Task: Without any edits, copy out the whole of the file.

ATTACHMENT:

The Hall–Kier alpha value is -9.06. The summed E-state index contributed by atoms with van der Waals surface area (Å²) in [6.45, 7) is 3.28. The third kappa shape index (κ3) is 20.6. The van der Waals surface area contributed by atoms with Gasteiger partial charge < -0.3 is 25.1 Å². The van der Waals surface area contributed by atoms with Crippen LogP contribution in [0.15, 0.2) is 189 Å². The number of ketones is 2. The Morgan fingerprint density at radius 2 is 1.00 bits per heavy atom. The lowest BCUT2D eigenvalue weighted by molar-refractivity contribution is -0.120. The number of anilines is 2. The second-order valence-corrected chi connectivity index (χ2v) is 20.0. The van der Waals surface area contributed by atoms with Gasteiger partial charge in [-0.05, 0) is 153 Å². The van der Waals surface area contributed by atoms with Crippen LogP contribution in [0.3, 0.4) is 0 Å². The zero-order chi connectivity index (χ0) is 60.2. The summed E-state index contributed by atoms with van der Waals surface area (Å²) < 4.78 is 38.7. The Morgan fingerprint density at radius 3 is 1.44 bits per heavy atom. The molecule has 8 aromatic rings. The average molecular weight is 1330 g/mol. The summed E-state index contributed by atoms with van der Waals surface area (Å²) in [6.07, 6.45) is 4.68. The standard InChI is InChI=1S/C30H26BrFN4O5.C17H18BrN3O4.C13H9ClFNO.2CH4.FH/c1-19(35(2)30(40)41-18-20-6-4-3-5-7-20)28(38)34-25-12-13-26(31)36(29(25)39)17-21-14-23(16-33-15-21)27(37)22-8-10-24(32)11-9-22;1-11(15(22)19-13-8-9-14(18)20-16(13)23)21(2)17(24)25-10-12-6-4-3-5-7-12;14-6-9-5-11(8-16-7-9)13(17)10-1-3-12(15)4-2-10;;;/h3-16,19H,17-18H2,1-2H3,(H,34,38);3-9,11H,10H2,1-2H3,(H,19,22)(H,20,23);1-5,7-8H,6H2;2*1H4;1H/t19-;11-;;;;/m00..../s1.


The Hall–Kier alpha value is -9.06. The summed E-state index contributed by atoms with van der Waals surface area (Å²) in [6.45, 7) is 3.28. The third kappa shape index (κ3) is 20.6. The van der Waals surface area contributed by atoms with Gasteiger partial charge < -0.3 is 25.1 Å². The van der Waals surface area contributed by atoms with Crippen LogP contribution in [0.15, 0.2) is 189 Å². The number of ketones is 2. The Morgan fingerprint density at radius 2 is 1.00 bits per heavy atom. The lowest BCUT2D eigenvalue weighted by molar-refractivity contribution is -0.120. The number of anilines is 2. The second-order valence-corrected chi connectivity index (χ2v) is 20.0. The van der Waals surface area contributed by atoms with Gasteiger partial charge in [-0.05, 0) is 153 Å². The van der Waals surface area contributed by atoms with Crippen LogP contribution in [0.3, 0.4) is 0 Å². The zero-order chi connectivity index (χ0) is 60.2. The summed E-state index contributed by atoms with van der Waals surface area (Å²) < 4.78 is 38.7. The Morgan fingerprint density at radius 3 is 1.44 bits per heavy atom. The molecule has 8 aromatic rings. The average molecular weight is 1330 g/mol. The summed E-state index contributed by atoms with van der Waals surface area (Å²) in [6.07, 6.45) is 4.68. The standard InChI is InChI=1S/C30H26BrFN4O5.C17H18BrN3O4.C13H9ClFNO.2CH4.FH/c1-19(35(2)30(40)41-18-20-6-4-3-5-7-20)28(38)34-25-12-13-26(31)36(29(25)39)17-21-14-23(16-33-15-21)27(37)22-8-10-24(32)11-9-22;1-11(15(22)19-13-8-9-14(18)20-16(13)23)21(2)17(24)25-10-12-6-4-3-5-7-12;14-6-9-5-11(8-16-7-9)13(17)10-1-3-12(15)4-2-10;;;/h3-16,19H,17-18H2,1-2H3,(H,34,38);3-9,11H,10H2,1-2H3,(H,19,22)(H,20,23);1-5,7-8H,6H2;2*1H4;1H/t19-;11-;;;;/m00..../s1.